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Topic: get coefficients from a symbolic polynomial
Replies: 6   Last Post: Jan 5, 2013 5:49 PM

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Qiming

Posts: 10
Registered: 12/21/12
Re: get coefficients from a symbolic polynomial
Posted: Jan 5, 2013 5:49 PM
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"Qiming " <qzfyc@mst.edu> wrote in message <kca9p0$na1$1@newscl01ah.mathworks.com>...
> "Nasser M. Abbasi" wrote in message <kca7tr$o64$1@speranza.aioe.org>...
> > On 1/5/2013 3:49 PM, Qiming wrote:
> > >
> >
> > > Hi Nasser:
> > >
> > > Thanks for your reply.
> > >
> > > In your case, actually only 'x' is symbolic, the coefficients 0,1,2,3 are already
> > >in numerical form. But my question is: what if 0,1,2,3 are all in symbolic forms?
> > >
> > > I only give a simple example so that you might think why can't I
> > >directly put 0,1,2,3 in the expression. However, in my real application,
> > >those coefficients long and complicated and are generated by MATLAB symbolic
> > >tool box. I just want to "retrieve" those coefficients for my future use. Of
> > >course I can check those coefficients from the command window, but I
> > >don't want to put them back in my code by hand.
> > >
> > > Qiming
> > >

> >
> > why is it so hard for someone to just make a simple example to explain
> > what they mean? one spends so much time writing words, instead of
> > making a simple code example.
> >
> > If you mean this:
> >
> > EDU>> syms x a b
> > EDU>> y=a*x^2+b*x+1;
> >
> > then do
> >
> > EDU>> coeffs(y,x)
> > [ 1, b, a]
> >
> > If you still mean something else, then make up a small example. Do not
> > explain in words, show a small Matlab example of the input polynomial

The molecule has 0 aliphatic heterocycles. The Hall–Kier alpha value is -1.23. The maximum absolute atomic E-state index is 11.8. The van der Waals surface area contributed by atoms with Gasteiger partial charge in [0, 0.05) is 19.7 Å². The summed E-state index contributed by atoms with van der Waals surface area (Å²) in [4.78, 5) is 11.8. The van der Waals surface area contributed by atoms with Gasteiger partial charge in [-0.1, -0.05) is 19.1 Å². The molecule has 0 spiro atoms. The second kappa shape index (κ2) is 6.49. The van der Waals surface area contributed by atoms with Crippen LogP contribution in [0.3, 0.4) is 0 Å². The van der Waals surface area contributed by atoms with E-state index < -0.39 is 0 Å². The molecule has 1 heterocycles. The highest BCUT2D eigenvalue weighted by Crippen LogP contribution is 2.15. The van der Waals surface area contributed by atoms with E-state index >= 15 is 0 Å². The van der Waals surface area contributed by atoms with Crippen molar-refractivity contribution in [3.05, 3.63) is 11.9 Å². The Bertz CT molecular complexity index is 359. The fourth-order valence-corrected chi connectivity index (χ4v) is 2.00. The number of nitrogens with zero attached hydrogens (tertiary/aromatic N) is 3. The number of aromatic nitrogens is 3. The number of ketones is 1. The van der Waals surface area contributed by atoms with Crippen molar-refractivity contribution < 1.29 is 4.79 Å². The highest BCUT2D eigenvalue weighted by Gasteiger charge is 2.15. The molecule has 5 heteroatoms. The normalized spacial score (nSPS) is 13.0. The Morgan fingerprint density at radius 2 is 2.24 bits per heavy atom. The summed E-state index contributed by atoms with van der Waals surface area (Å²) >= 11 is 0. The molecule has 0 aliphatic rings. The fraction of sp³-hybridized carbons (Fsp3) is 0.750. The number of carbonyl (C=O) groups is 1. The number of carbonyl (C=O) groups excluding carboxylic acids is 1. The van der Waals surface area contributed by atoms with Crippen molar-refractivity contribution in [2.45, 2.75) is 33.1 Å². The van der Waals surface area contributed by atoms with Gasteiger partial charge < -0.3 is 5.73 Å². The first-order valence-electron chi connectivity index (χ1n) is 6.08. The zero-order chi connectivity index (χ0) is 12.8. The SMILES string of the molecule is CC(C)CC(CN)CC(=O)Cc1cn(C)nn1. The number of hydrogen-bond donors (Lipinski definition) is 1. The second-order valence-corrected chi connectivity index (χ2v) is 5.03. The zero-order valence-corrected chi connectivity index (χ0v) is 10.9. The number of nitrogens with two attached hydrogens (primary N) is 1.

> > itself. complete and self contained example. I am sure you can make
> > one up if you try.
> >
> > --Nasser
> >
> >
> >

>
> Nasser:
>
> Okay, let me explain my questions more in details with an example.
>
> What I'm trying to do is to test the Galerkin's method, the following is the part of the code where I have an issue:
>
> ------------------------------------------------------------------------------------------------------
> clc;
> close all;
> clear all;
>
> NumOrder = 2; % approximation order
>
> t0 = 0; tf = 1; % time span for integration
>
> syms x c1 c2;
> y_x = c1*x + c2*x^2; % trial function, 2nd order polynomial
> dy_x = diff( y_x, x );
> residual_error = dy_x + y_x - 1; % residual error
>
> % Take the inner product of residual error and basis function
> IP(1) = int( residual_error*x, t0, tf );
> IP(2) = int( residual_error*x^2, t0, tf );
> ...
> ...
> ...
> ------------------------------------------------------------------------------------------------------
>
> If just run the code to where I provide, the MATLAB gives:
> IP(1) = (5*c1)/6 + (11*c2)/12 - 1/2
> IP(2) = (7*c1)/12 + (7*c2)/10 - 1/3
> What I need is the coefficient of IP, i.e.,
> 5/6, 11/12, -1/2 and
> 7/12, 7/10, -1/3
> c1 and c2 are the variables I need to solve.
> I want to construct a matrix A with the coefficents:
> A = [ 5/6, 11/12; 7/12, 7/10 ]
> and a vector b with
> b = [ 1/2; 1/3 ];
> After that, I can solve c1 and c2 by A*c=b, or c = inv(A)*b, where c = [c1;c2].
> That's what I really want to do.
>
> Hope this time it's clear.
>
> Qiming


Nasser:

Okay, I got it. As you suggested, I add one line to get those coefficients:

coefficients(1,:) = double(coeffs(IP(1)));

Then I have numerical coefficients.

Qiming



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